Through the Devil’s Doorway: Hiking the Bluff Trails of Wisconsin’s Devil’s Lake State Park

Known as one of the Midwest’s premier rock climbing parks, Devil’s Lake State Park is also a hiker’s dream. This 9,000 acre park includes a 360 acre natural lake, banked on two sides with 500 foot tall bluffs, and over 20 miles of hiking trails ranging from easy to difficult.

Located just outside of the town of Baraboo, Wisconsin (only about 40 minutes northwest of the Capital city of Madison), the park is within the Baraboo Hills, a national natural landmark. These hills are over 1.6 billion years old, and were once part of the Baraboo Mountain Range which was probably taller than today’s Rocky Mountains.

This area was at the southern end of the most recent glacial activity, and the bluffs were not scoured by the movement of the ice. The lake was formed when the glacial till was deposited at both ends of the hills, closing off the area between.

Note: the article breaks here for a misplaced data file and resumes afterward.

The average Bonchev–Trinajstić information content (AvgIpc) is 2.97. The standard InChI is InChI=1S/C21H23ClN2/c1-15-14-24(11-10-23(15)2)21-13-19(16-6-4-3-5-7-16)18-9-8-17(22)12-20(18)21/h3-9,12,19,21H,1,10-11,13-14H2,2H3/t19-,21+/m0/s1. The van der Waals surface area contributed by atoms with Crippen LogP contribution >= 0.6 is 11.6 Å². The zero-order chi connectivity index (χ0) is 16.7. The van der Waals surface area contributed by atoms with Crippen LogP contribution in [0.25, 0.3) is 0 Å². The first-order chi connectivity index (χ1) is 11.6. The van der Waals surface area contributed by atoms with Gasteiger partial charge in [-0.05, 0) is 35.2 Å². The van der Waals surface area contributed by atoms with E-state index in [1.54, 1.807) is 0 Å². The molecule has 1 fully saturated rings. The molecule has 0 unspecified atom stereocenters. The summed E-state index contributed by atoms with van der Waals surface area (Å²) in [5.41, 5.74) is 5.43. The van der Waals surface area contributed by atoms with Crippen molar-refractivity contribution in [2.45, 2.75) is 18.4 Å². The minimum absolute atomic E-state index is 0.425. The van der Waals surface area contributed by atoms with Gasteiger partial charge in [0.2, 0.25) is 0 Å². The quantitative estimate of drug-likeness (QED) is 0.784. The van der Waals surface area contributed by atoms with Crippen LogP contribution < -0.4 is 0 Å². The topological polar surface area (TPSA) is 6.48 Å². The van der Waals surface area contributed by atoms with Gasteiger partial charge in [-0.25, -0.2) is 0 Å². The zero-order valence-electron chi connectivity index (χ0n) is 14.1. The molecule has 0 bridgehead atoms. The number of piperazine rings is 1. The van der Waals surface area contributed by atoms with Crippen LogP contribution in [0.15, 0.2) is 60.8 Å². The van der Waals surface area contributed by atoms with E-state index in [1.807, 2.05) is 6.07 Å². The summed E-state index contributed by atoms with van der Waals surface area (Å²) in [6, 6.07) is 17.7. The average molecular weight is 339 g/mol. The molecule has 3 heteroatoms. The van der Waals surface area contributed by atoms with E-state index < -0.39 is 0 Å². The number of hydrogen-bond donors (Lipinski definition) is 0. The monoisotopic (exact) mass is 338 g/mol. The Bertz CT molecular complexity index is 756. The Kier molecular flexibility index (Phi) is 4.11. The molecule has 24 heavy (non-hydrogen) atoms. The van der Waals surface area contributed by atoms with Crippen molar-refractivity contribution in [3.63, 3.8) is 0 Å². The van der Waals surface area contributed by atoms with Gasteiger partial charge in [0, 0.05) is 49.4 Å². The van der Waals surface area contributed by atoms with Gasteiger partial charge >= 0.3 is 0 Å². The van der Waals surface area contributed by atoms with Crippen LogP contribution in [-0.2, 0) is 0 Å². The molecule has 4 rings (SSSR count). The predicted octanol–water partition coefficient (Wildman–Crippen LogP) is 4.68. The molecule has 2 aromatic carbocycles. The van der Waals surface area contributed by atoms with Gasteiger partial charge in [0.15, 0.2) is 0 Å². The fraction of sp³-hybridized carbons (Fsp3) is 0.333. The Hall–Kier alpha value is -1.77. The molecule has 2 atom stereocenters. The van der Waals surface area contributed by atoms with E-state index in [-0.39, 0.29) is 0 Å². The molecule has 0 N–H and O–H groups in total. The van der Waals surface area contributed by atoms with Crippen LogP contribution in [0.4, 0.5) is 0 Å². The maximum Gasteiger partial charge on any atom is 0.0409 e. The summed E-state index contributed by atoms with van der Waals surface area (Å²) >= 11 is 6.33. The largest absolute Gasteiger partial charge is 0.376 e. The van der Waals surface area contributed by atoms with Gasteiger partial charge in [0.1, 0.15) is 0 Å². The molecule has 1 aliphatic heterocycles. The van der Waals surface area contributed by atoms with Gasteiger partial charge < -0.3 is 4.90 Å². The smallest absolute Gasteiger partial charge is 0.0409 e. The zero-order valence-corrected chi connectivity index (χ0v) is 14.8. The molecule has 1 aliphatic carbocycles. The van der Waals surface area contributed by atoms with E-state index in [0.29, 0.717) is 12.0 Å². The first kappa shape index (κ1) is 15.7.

The main rock here is Quartzite, a very hard rock that was once sandstone beneath a great sea. Over time, the sandstone was subject to pressure, turning it into this unusual rock found only in a few places in the country. Due to the silica content of the rock, it does not hold much soil, so the rock outcroppings are generally visible with very few trees and plants on them.

There are plenty of trails to hike at the park, but most interesting to the majority of visitors are the East Bluff and West Bluff Trails. These trails are approximately 1.5 miles each, and circle Devil’s Lake from high above the 500 foot tall bluffs.

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